What I now have:

      Calphalon Contemporary Nonstick 2-1/2-Quart Shallow Saucepan with Lid
      Calphalon Simply Calphalon Nonstick Hard-Anodized Aluminum 1-Quart Saucepan with Lid

      Since I almost always cook just for myself, I haven't needed a larger saucepan, but if I did, the Calphalon pots have done so well by me that I'd probably stick with that brand. They make reasonably priced 3.5- and 4-quart saucepans of the same material and I expect they'd be equally good.

      I have a big aluminum pot in the cupboard - actually, two of them - for boiling amounts of pasta, which needs lots of water, but I haven't used it in years. Never made stock so I don't know whether aluminum is OK for that purpose or whether it would spoil the stock.

      There's also a cross between a saucepan and a skillet called a sauté pan - wide and fairly shallow like a skillet, but with vertical sides and a lid like a saucepan. I have one that's tinned copper but mostly it stays in the cupboard. I don't have a double boiler and if I ever needed one, I'd probably improvise it with a saucepan and metal mixing bowl. But my parents had one made of Pyrex glass and used it.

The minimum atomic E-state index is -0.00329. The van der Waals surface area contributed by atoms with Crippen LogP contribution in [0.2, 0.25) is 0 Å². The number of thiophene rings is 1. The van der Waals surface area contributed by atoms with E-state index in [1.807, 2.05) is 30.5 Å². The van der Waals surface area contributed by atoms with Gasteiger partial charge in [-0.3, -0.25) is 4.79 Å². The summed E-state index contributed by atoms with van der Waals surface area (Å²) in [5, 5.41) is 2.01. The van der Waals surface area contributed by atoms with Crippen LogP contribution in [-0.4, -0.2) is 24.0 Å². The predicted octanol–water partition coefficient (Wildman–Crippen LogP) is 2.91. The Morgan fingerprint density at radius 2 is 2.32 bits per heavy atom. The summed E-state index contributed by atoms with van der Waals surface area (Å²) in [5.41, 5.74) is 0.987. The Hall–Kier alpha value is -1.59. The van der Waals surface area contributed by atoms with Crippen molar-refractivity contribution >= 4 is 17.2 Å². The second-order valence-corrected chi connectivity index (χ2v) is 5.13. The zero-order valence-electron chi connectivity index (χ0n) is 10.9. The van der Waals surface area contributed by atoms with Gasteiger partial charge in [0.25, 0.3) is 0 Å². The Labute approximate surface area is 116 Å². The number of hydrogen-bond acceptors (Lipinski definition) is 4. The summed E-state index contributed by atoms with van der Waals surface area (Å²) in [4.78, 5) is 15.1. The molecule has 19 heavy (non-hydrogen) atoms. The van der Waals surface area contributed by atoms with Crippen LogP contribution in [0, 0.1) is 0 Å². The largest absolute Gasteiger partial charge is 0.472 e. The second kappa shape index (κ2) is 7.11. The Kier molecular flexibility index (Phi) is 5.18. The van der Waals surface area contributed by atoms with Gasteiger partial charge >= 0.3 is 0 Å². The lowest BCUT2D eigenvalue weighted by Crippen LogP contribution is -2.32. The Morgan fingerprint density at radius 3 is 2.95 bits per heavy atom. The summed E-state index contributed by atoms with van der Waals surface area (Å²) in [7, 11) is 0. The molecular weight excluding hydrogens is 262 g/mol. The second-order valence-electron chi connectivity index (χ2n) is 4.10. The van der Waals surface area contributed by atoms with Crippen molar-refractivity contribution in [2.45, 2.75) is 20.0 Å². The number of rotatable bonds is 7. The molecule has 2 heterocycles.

This is all stovetop equipment and you haven't mentioned cookware that goes in the oven - casseroles, Dutch ovens, and bakeware such as loaf and muffin pans - but if you want advice about these, I'm sure the folks here will offer it.

      1. j
        jljohn Jul 8, 2012 08:46 AM

        Hi,

        Here is a thread that may not have come up in your search, because it didn't use key words you probably used, but I think it contains much of the info you are looking for:

        http://chowhound.chow.com/topics/849282

        I give a detailed response about half way down that lays out what pots and pans I would recommend in which materials.

        Hope it helps!

        Jeremy

        1. paulj Jul 8, 2012 08:52 AM

          best for what? I have pots and pans with a half dozen (at least) different types of construction, and wouldn't rate any one better all around.

          1. kaleokahu Jul 8, 2012 12:16 PM